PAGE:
Originally saw this at:
The Educator’s PLN- posted by Chris McEnroe on 3/28/11

 


Also, very relevant here is the following posting from Arne Duncan at ED.gov blog:


  • The Changing Face of American Education
    (Cross-posted from the White House Blog

    One of the greatest challenges facing our country is the coming retirement of more than 1 million baby-boomer teachers. This challenge has presented us with a once in a lifetime opportunity to help reshape education in America by recruiting and training the next generation of great American teachers.

Teaching is a rewarding and challenging profession where you can make a lasting impact. Teachers have a positive influence on students, schools, and communities, now and into the future. Schools across the nation are in need of a diverse set of talented teachers, especially in our big cities and rural areas, and especially in the areas of Math, Science, Technology, Special Education, and English Language Learning.

That’s why the department launched the TEACH campaign — a bold new initiative to inspire and empower the most talented and dedicated Americans to become teachers. We know that next to parental support, there is nothing more important to a child’s education than the quality of his or her teachers.

Many of you are already thinking about becoming teachers. The TEACH campaign provides tools at your fingertips to navigate the academic and professional requirements that will credential you to succeed as a teacher in one of our schools. TEACH.gov features an online path to teaching and over 4,000 listed, open teaching positions.

 


 

Also see:

 

 


EdWeek’s 2011 Technology Counts — from The Future of Education by Jesse Moyer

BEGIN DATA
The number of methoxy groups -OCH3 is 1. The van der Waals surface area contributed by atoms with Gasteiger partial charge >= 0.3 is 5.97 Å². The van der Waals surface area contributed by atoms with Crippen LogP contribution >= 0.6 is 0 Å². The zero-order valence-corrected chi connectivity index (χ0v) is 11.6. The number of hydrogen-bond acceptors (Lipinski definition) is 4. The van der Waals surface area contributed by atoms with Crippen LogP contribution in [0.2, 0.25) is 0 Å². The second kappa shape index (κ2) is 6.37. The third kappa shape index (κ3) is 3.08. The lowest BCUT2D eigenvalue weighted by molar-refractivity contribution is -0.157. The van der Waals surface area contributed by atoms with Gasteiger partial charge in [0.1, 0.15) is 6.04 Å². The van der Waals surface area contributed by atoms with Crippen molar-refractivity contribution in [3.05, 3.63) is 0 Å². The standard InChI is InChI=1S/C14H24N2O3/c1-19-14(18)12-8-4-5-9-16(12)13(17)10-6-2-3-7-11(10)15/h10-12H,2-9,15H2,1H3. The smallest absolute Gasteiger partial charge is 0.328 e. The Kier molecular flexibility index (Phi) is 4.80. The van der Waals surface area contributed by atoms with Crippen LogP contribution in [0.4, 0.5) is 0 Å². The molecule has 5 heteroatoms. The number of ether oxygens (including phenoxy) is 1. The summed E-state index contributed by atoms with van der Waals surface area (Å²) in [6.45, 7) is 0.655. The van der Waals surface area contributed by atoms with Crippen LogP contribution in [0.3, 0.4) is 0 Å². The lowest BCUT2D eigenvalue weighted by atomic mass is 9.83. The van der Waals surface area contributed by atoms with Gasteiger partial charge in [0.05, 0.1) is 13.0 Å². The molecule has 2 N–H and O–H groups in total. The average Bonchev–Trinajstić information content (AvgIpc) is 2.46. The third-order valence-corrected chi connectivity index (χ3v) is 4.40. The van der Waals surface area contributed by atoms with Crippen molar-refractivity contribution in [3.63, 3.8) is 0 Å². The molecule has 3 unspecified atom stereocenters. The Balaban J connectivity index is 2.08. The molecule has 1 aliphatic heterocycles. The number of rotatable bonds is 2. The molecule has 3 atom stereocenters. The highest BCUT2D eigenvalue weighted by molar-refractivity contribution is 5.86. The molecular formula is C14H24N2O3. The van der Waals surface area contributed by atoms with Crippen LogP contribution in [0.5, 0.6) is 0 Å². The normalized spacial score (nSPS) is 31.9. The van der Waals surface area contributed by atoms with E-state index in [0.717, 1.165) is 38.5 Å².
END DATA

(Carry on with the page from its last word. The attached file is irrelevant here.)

Also see the report at:

K-12 seeks a custom fit -- Ed Week's Technology Count 2011

$1.5M grant jump-starts teacher development — fromeschoolnews.com by Jenna Zwang

Tutor.com, which connects students with live tutors online for tutoring in math, science, social studies, and English, is the largest online tutoring and homework help service available—and, with help from a $1.5 million grant from the Bill & Melinda Gates Foundation, the company is expanding its horizons to help teachers as well.

From DSC:
The disruption continues. A sampling of the current online-based marketplaces / exchanges (pictured below) most likely represent  a piece of the future teaching & learning landscape.  Find a course, teach a course.

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Online learning marketplace

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Live Mind -- an online learning marketplace

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Sophia -- a new online-based learning exchange

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Forte Mall -- an online learning marketplace

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cognn.com -- an online learning markeplace

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OpenSesame -- another online-based marketplace for learning appears on the scene

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Nixty.com -- education for everyone

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Bloomfire.com

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OnlineCoursesPlus.com

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Udemy launches Udemy Academic with 600 courses – 12,000 video lectures

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The Power of Online Exchanges

The Control Shift: A Grassroots Education Revolution Takes Shape — from Mind/Shift by Tina Barseghian
Kids are taking charge of their own learning as educators grapple with their new roles.

Simple tools for digital classroom — from November Learning by guest blogger Geoff Gevalt
The hardest thing for teachers to do is make the transition from paper and pencils to online media: Not enough computers, not enough knowledge, not enough time and a whole new way of doing things. We work with hundreds of teachers in the same situation and we offer this advice:

  • Take small steps.
  • Find a couple of tech-savvy kids in each of your classes to help.
  • Explore the digital world on your own.
  • Seek out people in the school or in professional development spheres to mentor you.
  • Don’t be afraid to fail.
  • Don’t be afraid if you don’t have all the answers – your kids will help.

Teacher Knowledge — Exploring, a few links…